Heat capacity is defined as the amount of heat (calories) required to raise the
temperature of 1 gram of a substance by 1oC. Heat capacity values indicate the
extent to which a substance can absorb or release heat energy without a change
in temperature. Substances with high heat capacities absorb (or release) more
heat before changing temperature than do substances with low heat capacities.

The heat capacity of liquid water is 1 cal/goC, higher than all other common
substances. The high heat capacity of water is due to hydrogen bonding
between water molecules. The unequal sharing of electrons in the covalent
bonds between hydrogen and oxygen atoms result in bipolar water molecules
(the bonds forming the water molecule are described as polar covalent). A
hydrogen bond forms between the slightly negatively charged oxygen atom of
one water molecule and the slightly positively charged hydrogen atom of
another water molecule. Each water molecule can form up to four hydrogen
bonds. As a result, energy must be expended in breaking these hydrogen bonds
before the temperature of the water will rise. This is particularly important as
water changes state between solid, liquid, and vapor (gas).

When a substance changes state, there may be no increase of temperature at


the point where state change occurs even though heat is continuously applied.
The heat energy is used entirely to break the bonds necessary to complete the
state change. For water, 80 calories of heat are required to convert 1 gram of
ice to 1 gram of liquid; this is the latent heat of melting. The amount of heat
required to convert liquid water to vapor, the latent heat of vaporization, is 540
calories.

1. How much heat would be required to raise the temperature of 10 grams of


pure water from 25oC to 35oC?

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OS1 the Oceans Fall 2007
2. How much heat would be required to raise the temperature of 10 grams of
pure water from 95oC to 110oC?

3. How much heat is released when reducing the temperature of pure water
from 57oC to 50oC? You can provide the answer as heat per unit volume, and
assume that we are talking about 1 cm3.

4. How much heat is released when reducing the temperature of pure water
from 8oC to -2oC?

5. Is heat absorbed or released from/to the atmosphere when it snows?


Explain.

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OS1 the Oceans Fall 2007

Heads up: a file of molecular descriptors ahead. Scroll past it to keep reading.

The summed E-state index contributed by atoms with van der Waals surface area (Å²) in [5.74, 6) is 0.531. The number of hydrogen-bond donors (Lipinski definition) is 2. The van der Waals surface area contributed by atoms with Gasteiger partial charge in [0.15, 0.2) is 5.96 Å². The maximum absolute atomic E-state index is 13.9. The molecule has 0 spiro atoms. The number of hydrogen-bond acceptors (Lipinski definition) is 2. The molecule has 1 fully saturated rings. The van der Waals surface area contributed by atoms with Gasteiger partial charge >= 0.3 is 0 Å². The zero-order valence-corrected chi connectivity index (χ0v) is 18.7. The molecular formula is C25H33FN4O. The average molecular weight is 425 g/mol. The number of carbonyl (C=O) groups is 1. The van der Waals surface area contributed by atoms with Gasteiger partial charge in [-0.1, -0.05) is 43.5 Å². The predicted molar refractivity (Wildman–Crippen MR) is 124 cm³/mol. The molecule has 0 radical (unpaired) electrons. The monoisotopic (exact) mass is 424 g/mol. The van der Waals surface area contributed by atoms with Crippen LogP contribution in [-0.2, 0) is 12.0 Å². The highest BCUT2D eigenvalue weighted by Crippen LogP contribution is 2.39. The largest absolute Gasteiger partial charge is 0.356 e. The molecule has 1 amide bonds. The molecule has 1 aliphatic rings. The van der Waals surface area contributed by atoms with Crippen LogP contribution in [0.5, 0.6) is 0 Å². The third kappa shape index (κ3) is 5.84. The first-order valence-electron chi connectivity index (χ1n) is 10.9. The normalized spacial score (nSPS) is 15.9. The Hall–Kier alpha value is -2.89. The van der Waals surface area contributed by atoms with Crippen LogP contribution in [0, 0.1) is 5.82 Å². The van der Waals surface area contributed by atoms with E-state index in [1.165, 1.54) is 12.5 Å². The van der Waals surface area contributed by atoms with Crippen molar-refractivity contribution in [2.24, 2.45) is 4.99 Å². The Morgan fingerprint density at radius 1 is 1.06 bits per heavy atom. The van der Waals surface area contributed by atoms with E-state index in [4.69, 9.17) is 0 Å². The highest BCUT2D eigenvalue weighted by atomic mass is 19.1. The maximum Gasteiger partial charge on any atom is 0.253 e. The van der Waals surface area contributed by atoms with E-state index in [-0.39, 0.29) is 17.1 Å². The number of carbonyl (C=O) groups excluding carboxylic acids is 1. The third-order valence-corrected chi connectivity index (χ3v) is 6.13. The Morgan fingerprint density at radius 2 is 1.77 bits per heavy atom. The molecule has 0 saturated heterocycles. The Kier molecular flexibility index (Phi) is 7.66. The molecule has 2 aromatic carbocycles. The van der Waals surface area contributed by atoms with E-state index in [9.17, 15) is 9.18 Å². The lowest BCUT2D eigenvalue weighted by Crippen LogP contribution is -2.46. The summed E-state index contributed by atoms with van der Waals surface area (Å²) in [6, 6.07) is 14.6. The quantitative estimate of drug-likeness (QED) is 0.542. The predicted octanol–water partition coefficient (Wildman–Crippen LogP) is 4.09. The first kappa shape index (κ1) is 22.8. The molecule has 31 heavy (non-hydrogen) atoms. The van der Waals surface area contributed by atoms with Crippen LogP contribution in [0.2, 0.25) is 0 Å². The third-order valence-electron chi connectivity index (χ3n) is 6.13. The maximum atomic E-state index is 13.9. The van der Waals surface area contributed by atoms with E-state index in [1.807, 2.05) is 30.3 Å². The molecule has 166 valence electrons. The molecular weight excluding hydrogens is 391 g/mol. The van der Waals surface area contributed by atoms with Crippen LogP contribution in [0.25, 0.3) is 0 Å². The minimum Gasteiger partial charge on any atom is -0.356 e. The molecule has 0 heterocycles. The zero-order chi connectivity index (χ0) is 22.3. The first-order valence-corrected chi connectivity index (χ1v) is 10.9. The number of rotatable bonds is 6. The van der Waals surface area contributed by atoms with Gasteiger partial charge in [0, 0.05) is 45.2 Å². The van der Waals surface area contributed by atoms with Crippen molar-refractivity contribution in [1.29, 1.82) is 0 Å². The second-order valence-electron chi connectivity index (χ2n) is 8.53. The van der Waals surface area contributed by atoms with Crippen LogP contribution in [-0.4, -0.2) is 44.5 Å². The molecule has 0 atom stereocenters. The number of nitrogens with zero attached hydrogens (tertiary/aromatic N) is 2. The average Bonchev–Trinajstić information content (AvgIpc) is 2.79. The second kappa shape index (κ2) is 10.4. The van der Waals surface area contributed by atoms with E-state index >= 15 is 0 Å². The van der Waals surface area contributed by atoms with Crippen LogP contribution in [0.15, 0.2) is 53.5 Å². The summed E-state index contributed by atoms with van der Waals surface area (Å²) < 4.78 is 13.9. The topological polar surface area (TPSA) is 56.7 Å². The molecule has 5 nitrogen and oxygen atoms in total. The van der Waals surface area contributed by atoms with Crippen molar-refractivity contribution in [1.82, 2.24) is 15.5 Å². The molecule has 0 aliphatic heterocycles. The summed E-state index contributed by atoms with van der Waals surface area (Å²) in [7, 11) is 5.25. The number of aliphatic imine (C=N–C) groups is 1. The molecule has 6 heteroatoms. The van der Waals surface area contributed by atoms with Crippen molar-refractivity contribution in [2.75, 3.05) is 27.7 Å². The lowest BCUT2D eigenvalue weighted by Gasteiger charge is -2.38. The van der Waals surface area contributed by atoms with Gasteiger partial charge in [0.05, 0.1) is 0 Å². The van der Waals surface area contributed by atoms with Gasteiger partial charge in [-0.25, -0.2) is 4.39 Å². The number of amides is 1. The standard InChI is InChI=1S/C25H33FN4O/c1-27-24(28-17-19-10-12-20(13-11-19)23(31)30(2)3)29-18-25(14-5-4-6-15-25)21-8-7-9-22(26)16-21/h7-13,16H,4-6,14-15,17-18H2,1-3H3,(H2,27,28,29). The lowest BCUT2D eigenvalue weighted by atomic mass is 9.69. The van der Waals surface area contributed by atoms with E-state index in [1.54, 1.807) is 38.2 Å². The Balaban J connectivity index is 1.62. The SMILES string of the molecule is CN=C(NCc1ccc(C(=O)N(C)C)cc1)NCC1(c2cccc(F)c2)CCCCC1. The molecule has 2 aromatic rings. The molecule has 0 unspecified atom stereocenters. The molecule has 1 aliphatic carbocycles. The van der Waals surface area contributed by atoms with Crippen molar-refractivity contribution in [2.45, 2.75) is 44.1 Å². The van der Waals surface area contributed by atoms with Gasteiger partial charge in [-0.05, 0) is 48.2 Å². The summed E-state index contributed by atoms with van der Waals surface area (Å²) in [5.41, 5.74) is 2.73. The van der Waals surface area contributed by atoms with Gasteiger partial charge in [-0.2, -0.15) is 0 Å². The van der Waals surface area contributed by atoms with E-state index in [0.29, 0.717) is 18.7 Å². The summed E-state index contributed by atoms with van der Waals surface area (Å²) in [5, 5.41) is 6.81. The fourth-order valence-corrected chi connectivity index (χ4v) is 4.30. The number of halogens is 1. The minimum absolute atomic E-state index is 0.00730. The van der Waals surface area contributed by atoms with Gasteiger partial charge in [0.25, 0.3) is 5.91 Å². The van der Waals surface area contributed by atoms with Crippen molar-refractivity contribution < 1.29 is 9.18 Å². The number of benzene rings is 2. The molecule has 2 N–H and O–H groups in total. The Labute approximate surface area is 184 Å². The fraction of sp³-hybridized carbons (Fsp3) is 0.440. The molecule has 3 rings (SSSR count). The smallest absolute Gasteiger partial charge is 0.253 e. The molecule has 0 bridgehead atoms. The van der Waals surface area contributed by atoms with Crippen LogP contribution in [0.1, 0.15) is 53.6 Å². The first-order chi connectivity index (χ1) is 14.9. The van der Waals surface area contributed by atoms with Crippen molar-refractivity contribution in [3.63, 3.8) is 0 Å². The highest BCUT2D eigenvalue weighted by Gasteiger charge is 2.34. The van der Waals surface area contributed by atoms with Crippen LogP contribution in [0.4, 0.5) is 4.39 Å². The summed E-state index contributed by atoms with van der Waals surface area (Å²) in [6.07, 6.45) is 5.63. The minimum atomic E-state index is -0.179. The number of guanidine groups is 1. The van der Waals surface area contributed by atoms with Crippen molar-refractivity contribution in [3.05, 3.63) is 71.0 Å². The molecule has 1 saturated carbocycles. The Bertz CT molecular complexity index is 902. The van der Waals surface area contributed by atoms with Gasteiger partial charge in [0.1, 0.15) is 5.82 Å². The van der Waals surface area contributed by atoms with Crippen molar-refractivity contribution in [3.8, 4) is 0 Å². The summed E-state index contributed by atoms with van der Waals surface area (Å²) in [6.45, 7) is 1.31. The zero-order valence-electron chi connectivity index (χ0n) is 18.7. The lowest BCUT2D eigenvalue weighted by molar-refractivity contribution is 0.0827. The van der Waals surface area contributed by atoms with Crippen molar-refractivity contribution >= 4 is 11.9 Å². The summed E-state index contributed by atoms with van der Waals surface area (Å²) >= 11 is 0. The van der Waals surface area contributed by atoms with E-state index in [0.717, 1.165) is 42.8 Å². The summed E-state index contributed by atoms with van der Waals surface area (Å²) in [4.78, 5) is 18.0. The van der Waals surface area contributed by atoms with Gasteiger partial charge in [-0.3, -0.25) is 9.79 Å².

Activity 3: World Ocean Salt (can take home !)

1. Calculate the amount of salt in the oceans today (in grams) using the following
information and steps:

Assume that the oceans of the world can be approximated by a basin with totally
vertical sides – like a bathtub whose bottom has a constant area.

Water density = 1000kg/m3


Average ocean salinity = 35 g/kg
Average depth of the ocean = 3800 m
Radius of the earth (r) = 6.37 X 106 m
Equation for surface area of a sphere (A): A = 4πr2

Area = side X side, or side2


Volume = side X side X side, or side3

a. In order to calculate the total volume of the ocean, you’ll need to first
determine the surface area of the Earth. Show your work.

b. The global ocean covers 70% of earth’s surface area, so take 70% of the value
you calculated for Earth’s surface area to determine the surface area of the
ocean.

c. The average depth of the ocean is 3800m. You have two components of
volume in the value you just calculated for ocean surface so multiply your
ocean surface area value by 3800m to get ocean volume.

d. Use water density to convert volume to mass so that you have the total mass
(in kg) of water in the ocean.

e. Use the salinity to calculate the total amount of salt in the ocean.

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OS1 the Oceans Fall 2007
2. Determine how thick a layer covering the ocean floor this salt would form
using the following steps:

a. Convert your answer from question 1 part e from grams of salt to


volume using the density of salt (2.165 g/cm3).

b. Distribute that volume on the ocean floor by dividing the volume of salt
by the area of the ocean to get thickness of salt covering ocean floor.

Extra Credit: There are about 30 million cubic kilometers of ice on the planet
(3x107 km3). If all of it melted and ended up in the oceans, what would the
new salinity of the oceans be? Don’t forget to correct for the change in
volume between ice and water! Pure water has a density of 1 gram/mL, ice
has a density of 0.92 gram/mL. How much heat would be required to melt all
of the ice if we assume that it starts at -2°C and we heated it to 4°C?